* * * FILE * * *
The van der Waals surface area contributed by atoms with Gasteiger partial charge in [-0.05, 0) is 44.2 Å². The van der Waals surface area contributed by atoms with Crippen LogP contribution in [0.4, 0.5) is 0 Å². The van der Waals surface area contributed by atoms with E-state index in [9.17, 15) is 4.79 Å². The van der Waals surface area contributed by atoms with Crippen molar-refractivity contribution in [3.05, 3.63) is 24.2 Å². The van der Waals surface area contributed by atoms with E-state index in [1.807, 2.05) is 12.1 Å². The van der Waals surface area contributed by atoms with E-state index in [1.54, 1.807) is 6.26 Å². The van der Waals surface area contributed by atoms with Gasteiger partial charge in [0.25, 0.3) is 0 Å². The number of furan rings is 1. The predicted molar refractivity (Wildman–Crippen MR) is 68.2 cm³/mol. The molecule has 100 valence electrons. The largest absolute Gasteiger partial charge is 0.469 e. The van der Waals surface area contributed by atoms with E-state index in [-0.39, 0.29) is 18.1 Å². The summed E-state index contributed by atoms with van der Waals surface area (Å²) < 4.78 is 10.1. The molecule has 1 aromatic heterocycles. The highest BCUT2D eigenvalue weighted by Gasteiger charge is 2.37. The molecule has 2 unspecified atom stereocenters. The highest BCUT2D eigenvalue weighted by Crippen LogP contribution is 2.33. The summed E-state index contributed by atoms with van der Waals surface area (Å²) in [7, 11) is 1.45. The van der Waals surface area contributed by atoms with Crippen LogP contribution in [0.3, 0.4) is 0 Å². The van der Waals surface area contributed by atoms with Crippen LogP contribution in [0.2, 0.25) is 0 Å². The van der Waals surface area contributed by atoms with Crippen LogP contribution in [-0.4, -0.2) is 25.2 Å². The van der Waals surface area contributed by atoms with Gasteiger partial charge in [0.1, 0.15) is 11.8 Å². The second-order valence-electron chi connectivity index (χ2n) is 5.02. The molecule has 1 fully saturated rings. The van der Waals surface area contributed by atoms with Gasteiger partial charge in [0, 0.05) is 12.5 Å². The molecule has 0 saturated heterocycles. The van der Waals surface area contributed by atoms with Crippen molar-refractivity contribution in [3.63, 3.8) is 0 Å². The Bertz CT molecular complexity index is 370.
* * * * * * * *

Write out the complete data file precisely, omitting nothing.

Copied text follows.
The van der Waals surface area contributed by atoms with Gasteiger partial charge in [-0.05, 0) is 44.2 Å². The van der Waals surface area contributed by atoms with Crippen LogP contribution in [0.4, 0.5) is 0 Å². The van der Waals surface area contributed by atoms with E-state index in [9.17, 15) is 4.79 Å². The van der Waals surface area contributed by atoms with Crippen molar-refractivity contribution in [3.05, 3.63) is 24.2 Å². The van der Waals surface area contributed by atoms with E-state index in [1.807, 2.05) is 12.1 Å². The van der Waals surface area contributed by atoms with E-state index in [1.54, 1.807) is 6.26 Å². The van der Waals surface area contributed by atoms with Gasteiger partial charge in [0.25, 0.3) is 0 Å². The number of furan rings is 1. The predicted molar refractivity (Wildman–Crippen MR) is 68.2 cm³/mol. The molecule has 100 valence electrons. The largest absolute Gasteiger partial charge is 0.469 e. The van der Waals surface area contributed by atoms with E-state index in [-0.39, 0.29) is 18.1 Å². The summed E-state index contributed by atoms with van der Waals surface area (Å²) < 4.78 is 10.1. The molecule has 1 aromatic heterocycles. The highest BCUT2D eigenvalue weighted by Gasteiger charge is 2.37. The molecule has 2 unspecified atom stereocenters. The highest BCUT2D eigenvalue weighted by Crippen LogP contribution is 2.33. The summed E-state index contributed by atoms with van der Waals surface area (Å²) in [7, 11) is 1.45. The van der Waals surface area contributed by atoms with Crippen LogP contribution in [0.3, 0.4) is 0 Å². The van der Waals surface area contributed by atoms with Crippen LogP contribution in [0.2, 0.25) is 0 Å². The van der Waals surface area contributed by atoms with Crippen LogP contribution in [-0.4, -0.2) is 25.2 Å². The van der Waals surface area contributed by atoms with Gasteiger partial charge in [0.1, 0.15) is 11.8 Å². The second-order valence-electron chi connectivity index (χ2n) is 5.02. The molecule has 1 fully saturated rings. The van der Waals surface area contributed by atoms with Gasteiger partial charge in [0, 0.05) is 12.5 Å². The molecule has 0 saturated heterocycles. The van der Waals surface area contributed by atoms with Crippen molar-refractivity contribution in [3.63, 3.8) is 0 Å². The Bertz CT molecular complexity index is 370.